Columbus Symphony: Romeo and Juliet
The Columbus Symphony presents Romeo and Juliet program for Valentine’s weekend, February 14 and 15, 8 PM in the Ohio Theater. Come an hour early, have cocktail and listen to my pre-concert talk.
Michael Stern conducts Berlioz Love Music from Romeo and Juliet; a Suite from Prokofiev’s ballet Romeo and Juliet; and the dances from Bernstein’s West Side Story.
This concert will be broadcast on Classical 101 Sunday, April 6 at 1 p.m.
West Side Story was a contemporary Romeo and Juliet. “It must be remembered” writes critic Ken Mandelbaum,” that the show was putting onstage the violence that was happening nearby.” But the love between Maria and Tony and its tragic consequences proved irresistible. Leonard Bernstein’s score was jarring, dissonant, difficult and soared with love music like nothing else
Bernstein arranged the hottest tunes (were any cold?) into a suite of Dances from West Side Story. We’ll hear these dances in the Ohio Theater this weekend. Afiery and dangerous love between two teenagers.
Hector Berlioz wrote a symphonie dramatique of Romeo and Juliette. Berlioz was different from French-born composers of his time and in that he was no miniaturist. Size counted and Berlioz liked a large orchestra, choruses and robust soloists. Even so, he deliberately scored Romeo and Juliet’s scene d’amour for orchestra with no voices. This kind of lush, sensuous music predicted Wagner, and that composer himself was in the audience for the Berlioz premiere.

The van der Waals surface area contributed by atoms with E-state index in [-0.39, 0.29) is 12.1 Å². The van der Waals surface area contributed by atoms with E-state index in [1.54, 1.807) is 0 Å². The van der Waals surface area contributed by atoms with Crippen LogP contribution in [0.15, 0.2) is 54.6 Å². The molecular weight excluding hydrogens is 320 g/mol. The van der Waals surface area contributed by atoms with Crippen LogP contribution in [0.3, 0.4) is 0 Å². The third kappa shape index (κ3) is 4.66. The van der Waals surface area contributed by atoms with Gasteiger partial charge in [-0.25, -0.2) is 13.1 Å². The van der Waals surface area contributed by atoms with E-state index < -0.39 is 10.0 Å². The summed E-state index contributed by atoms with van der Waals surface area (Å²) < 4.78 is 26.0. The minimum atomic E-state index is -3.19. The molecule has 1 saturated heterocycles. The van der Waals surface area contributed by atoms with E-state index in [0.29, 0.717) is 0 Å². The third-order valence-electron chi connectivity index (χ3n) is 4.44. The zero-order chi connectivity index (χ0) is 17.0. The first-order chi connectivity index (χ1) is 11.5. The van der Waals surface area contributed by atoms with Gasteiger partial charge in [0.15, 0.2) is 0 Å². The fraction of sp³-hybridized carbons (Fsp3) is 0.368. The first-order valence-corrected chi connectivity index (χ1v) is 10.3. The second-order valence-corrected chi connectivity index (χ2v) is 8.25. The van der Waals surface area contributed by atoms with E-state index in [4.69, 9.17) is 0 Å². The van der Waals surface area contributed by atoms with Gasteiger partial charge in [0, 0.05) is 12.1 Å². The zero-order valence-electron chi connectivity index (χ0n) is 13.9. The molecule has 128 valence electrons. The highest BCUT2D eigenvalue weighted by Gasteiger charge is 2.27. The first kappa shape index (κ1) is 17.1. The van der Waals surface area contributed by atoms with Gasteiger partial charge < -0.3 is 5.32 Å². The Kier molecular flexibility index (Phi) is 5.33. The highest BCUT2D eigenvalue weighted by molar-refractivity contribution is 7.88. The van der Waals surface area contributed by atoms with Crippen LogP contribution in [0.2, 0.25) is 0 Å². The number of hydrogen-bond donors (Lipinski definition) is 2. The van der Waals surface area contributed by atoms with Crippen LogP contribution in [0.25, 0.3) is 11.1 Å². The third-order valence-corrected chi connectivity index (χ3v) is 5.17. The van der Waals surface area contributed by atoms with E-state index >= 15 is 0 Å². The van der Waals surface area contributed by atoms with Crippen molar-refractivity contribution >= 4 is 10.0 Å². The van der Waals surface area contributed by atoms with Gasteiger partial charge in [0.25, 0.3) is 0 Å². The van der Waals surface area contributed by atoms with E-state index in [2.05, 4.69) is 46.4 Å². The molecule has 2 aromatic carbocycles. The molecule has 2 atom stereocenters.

Berlioz called the love music from Romeo and Juliet the greatest of all his works. Who’s to say he’s wrong?
Sergei Prokofiev couldn’t get a break with his ballet score Romeo and Juliet. The Bolshoi called it impossible to dance. The Kirov wouldn’t touch it. It was thought to be too rhythmically complicated for those gorgeous sinuous Russian and Danish choreography. Eventually, the full ballet was staged in Prague. The Soviet government was embarrassed and a production was quickly put together for the Kirov in what is now, again St Petersburg. This was the ballet in which Margot Fonteyn met Rudolf Nureyev. Their partnership outsold the Beatles all over the world in the early 1960s.
This weekend’s Columbus symphony concerts present no singers and no dancers. We don’t need them. Bernstein and Prokofiev left engaging orchestral suits of their music meant for orchestra alone. Included in his weekend’s program is Prokofiev’s fight between the Montagues and the Capulets.
The love of Romeo and Juliet inspired Shakespeare, plus 14 operas, films beginning in 1908 and Prokofiev’s eminently danceable ballet. You don’t have to dance this weekend. The Columbus Symphony will fill your evenings with the love and passion of Shakespeare, Berlioz, Prokofiev and Bernstein. Bring your honey.